People in areas of much larger population with vastly inferior provision will be left scratching their heads at this perceived “problem”.
     
    Last edited: 30 Dec 2019
  21. flitwickbeds

    flitwickbeds Member

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    No, I got myself very successfully to the station, paid for my full-whack ticket then travelled on one of the reduced numbers of trains available. Thanks for your concern, though.

    As I've frequently explained, I'm very happy with the level of service today. Less people are at work, which means Thameslink/HMG can save resources. My train was half-full which shows they made the correct call in reducing services to match anticipated demand.
    However what my complaint is about, is having to pay full price for the ticket while Thameslink can save their money (less drivers, less staff, less track access charges).
    What we hear is that peak pricing isn't about level of service, it's just about managing demand - to price leisure users off the busiest trains to give more space to those who have no choice but to pay the higher fares. I'm totally OK with that. But using the same argument, Thameslink shouldn't have had peak pricing today as the demand for peak time trains wasn't there.

    But I'm willing to play the game, so, give me some example journeys from places which have a "much larger population and vastly inferior provision" and I will tell you how their service tomorrow morning compares to their service next Tuesday morning, and how much they'll pay for it. I've already given some examples where other TOCs are running their full timetable, and charging full price, and even one where the full timetable is in place but they're charging off-peak fares. Over to you!
     
  22. Par

    Par Member

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    So you got a train in a timely manner on a normal working day and paid the same price you normally pay on a normal working day, so not inconvenienced except for maybe a slightly longer journey?

    So your complaint is really that Thameslink are making a saving, why is this such a problem for you that you feel the need to be compensated?

    Regarding other places with much larger populations, my point is that even with this reduced level of service at Flitwick (4TPH) it is still vastly superior to the normal provision in these other places and not whether or not their timetable has reduced frequency this week.

    Many places would be delighted with 2TPH never mind 4!
     
  23. Clip

    Clip On Moderation

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    Peak ticket pricing isnt to do with how many trains are running but the timing of them - you can familiarise yourself with ticket types here https://www.nationalrail.co.uk/times_fares/ticket_types/46548.aspx

    So NRE , the bible, even tells you that it will vary from company to company so you're on a hiding to nothing here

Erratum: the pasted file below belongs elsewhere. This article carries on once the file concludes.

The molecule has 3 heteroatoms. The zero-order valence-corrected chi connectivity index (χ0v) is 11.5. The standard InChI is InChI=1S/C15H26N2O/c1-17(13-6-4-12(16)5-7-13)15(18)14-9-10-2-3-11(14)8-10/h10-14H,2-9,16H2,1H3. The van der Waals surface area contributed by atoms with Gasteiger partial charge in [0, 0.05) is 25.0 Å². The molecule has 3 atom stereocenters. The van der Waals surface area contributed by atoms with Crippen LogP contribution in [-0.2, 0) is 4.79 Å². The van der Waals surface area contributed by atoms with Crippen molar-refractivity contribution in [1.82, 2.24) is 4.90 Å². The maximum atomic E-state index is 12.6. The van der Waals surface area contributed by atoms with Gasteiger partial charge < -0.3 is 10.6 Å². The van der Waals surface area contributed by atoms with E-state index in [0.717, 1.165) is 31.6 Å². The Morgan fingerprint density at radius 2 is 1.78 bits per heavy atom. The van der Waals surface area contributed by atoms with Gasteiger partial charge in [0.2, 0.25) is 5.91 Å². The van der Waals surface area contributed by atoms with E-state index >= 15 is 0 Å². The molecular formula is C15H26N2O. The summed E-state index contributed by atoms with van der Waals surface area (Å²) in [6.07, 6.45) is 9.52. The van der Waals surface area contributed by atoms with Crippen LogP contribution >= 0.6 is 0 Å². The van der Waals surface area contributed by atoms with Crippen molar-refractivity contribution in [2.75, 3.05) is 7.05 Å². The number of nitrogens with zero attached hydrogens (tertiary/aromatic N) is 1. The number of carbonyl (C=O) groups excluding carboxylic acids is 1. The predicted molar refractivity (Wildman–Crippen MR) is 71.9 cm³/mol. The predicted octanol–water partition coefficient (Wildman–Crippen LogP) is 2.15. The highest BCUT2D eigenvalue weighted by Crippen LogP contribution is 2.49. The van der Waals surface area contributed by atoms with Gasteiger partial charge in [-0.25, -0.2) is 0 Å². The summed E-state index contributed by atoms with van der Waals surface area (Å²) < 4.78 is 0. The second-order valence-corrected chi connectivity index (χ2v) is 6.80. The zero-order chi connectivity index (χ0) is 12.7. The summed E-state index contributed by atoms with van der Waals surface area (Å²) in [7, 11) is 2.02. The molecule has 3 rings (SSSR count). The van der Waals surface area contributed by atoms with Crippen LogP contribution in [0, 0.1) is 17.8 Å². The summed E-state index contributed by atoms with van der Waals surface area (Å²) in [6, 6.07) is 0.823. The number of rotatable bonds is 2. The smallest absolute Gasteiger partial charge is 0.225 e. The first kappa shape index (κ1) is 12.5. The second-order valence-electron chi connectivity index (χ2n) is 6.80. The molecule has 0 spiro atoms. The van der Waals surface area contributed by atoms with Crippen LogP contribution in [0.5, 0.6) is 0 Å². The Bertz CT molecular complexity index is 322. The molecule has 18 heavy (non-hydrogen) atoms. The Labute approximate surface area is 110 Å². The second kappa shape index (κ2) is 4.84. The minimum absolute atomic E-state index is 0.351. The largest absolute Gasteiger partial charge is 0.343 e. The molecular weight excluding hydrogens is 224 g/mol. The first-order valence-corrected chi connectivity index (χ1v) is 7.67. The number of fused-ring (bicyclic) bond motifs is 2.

24. Haywain

    Haywain Established Member

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    No, it isn't. At Luton Airport Parkway the number of trains stopping is much the same as usual, but there are fewer belting through without stopping.
     
  25. Mathew S

    Mathew S Established Member

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    I fear you may be rather missing the point. What I am trying to explain is that the price that you pay and the level of service provided by the train company are unconnected. Whether it's peak or off-peak pricing depends solely on the time that you wish to travel. How many trains run, how long they are, how much it costs the TOC to provide the service, it's all totally irrelevant to whether a passenger needs an anytime or off-peak ticket to travel.
     
  26. 30907

    30907 Established Member

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    So the "London Intercity" operators want to spread the load and allow Offpeak tickets at all times (as their normal offpeak trains will be busy or rammed!), while no-one else does.
    The "London commuter" operators don't have an issue with rammed offpeak trains in quite the same way (big caveat there before someone tells me about the 0935 from Groombridge last Friday....), so don't need to relax restrictions.
    (The example of BHM to MKC is interesting, where Avanti set the Any Permitted fare and have removed restrictions, while LNR's operator-specific ones are still restricted. Ah well...).

    As for the OP's other examples, the non-London operators don't operate vast numbers of peak-hour extras anyway, so they can't thin them out significantly.
     
  27. AM9

    AM9 Established Member

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    You haven't mentioned how crowded the train that you did catch was and was it busier or quieter than on a day when most season ticket holders would be travelling.
     
  28. 30907

    30907 Established Member

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    I think he has, in post #20: his train was half full.
     
  29. AM9

    AM9 Established Member

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    Ok thanks, but there wasn't an indication of how busy his normal train is. So on the assumption that it would be much more crowded, (otherwise TL wouldn't normally be running that many trains), he had a better ride into work for the same money as a crowded one the rest of the year's weekdays.
     
  30. Par

    Par Member

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    Indeed, but because Thameslink didn’t run as many trains (and so they have made a saving), he feels an entitlement to compensation for the difference between the Anytime and Off-Peak ticket price.
     
  31. MikeWh

    MikeWh Established Member Associate Staff Senior Fares Advisor

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    What he seems to be missing is that because loads of people didn't travel Thameslink have had less income for providing the service.